With all of that into consideration, it’s easy to see people’s confusion regarding South America’s true location in relation to the U.S. There’s no conspiracy here — just a lack of education.
SPACE SHUTTLE CHALLENGER DISASTER & SALLY RIDE
How many people out there can not only name all five orbiters to have reached Earth orbit, but also the order in which they were built and used for launches?
I can do that because I’ve always been a fanatic for aviation and space flight, ever since I was a little kid. Without hesitating, I can also name where in the U.S. you can currently find the Atlantis, Discovery, Endeavour, and also the Enterprise and Pathfinder. It’s trivial these days, but it still matters to me. That’s one of my passions.
Not surprisingly, there are Mandela Effect conspiracies involving the Shuttles as well.
A lot of people seem to have conflicting memories as to when the Challenger disaster occurred (January 28, 1986, FYI). People will argue all day that the incident occurred in a different year as they have tied that memory to being in a specific location on a specific day when they heard about the disaster (or watched it live on TV), and it was not in 1986. You cannot convince them otherwise.
For me, it was 1986. I was in kindergarten, and at the end of the day, the school’s principal announced the disaster to the school over the intercom system. The entire school held a brief moment of silence for the victims. I remember smiling and being happy, not because of the disaster, but because people were talking about the Space Shuttle. I was too young to realize that the Shuttle was destroyed and the astronauts on board it were killed that day.
Other people are also convinced that astronaut Sally Ride was killed in the Challenger’s explosion (technically the Shuttle didn’t explode, but that’s an article for another time), and not more recently in 2012. Funny, but I distinctively remember seeing (and hearing) Sally Ride as a space flight and Shuttle expert commentator for some of those later launches before the Space Shuttle program officially ended. How could she have been allegedly killed on the Challenger only to later be in the media as a commentator?
For the casual observer, the connection is easy. Sally Ride was a big name in the early 1980s as she was the first American female to go into space. She flew on two of Shuttle missions (coincidentally, both of her flights were on the Challenger). The Shuttle could also carry eight astronauts on each flight. The Challenger’s final mission was famous for having an “average” person on board as a passenger — a female teacher named Christa McAuliffe. It stands to reason that Sally Ride was also on that flight, right?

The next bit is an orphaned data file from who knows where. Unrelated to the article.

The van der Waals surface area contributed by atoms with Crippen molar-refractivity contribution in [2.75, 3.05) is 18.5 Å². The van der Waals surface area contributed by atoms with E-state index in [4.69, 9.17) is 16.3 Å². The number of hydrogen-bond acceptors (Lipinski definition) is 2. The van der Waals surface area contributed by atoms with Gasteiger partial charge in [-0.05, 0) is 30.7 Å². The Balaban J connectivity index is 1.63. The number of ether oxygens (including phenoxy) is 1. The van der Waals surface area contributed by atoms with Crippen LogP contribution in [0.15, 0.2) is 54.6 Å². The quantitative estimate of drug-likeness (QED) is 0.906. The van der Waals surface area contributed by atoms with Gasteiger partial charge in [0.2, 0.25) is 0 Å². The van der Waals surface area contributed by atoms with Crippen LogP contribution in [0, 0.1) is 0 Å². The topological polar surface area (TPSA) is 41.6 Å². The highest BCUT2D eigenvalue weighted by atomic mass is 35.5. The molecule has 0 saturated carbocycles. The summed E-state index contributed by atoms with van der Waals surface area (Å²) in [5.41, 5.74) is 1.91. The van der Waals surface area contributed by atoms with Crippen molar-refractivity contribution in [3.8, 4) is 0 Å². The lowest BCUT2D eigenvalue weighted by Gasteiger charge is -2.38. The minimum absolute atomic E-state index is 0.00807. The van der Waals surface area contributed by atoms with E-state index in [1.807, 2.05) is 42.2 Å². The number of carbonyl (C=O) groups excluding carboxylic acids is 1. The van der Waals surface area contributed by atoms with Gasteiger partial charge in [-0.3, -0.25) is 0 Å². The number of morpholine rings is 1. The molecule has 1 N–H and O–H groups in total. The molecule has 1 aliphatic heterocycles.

Look at the facts:
- Sally Ride was a famous female astronaut at that time.
- She was known for flying on the Challenger.
- The final Challenger flight was highly publicized and famous for carrying a female school teacher.
- There were actually TWO females on the final Challenger flight.
- Sally Ride left NASA a year later and “disappeared” from media’s attention for a very long time.
Therefore, according to a lot of casual observers, Sally Ride was the second female and, thus, killed in the Challenger disaster. Those same people were surprised to hear about her “real” death in 2012.
That’s just how easy it is to convince yourself of a false reality.
There are probably a hundred more examples of people claiming that the Mandela Effect is real (just start searching the Internet), as the listing just seems to keep going on and on, and people keep adding theories to more theories.
My biggest problem with the Mandela Effect is that it’s so easy to dismiss probably 95% of the claims on ignorance, a lack of paying attention, or just poor memory skills. This is especially true when people try to make claims over perceived “glitches” in history for topics they normally don’t care about, such as Sally Ride being killed on the Challenger’s final flight.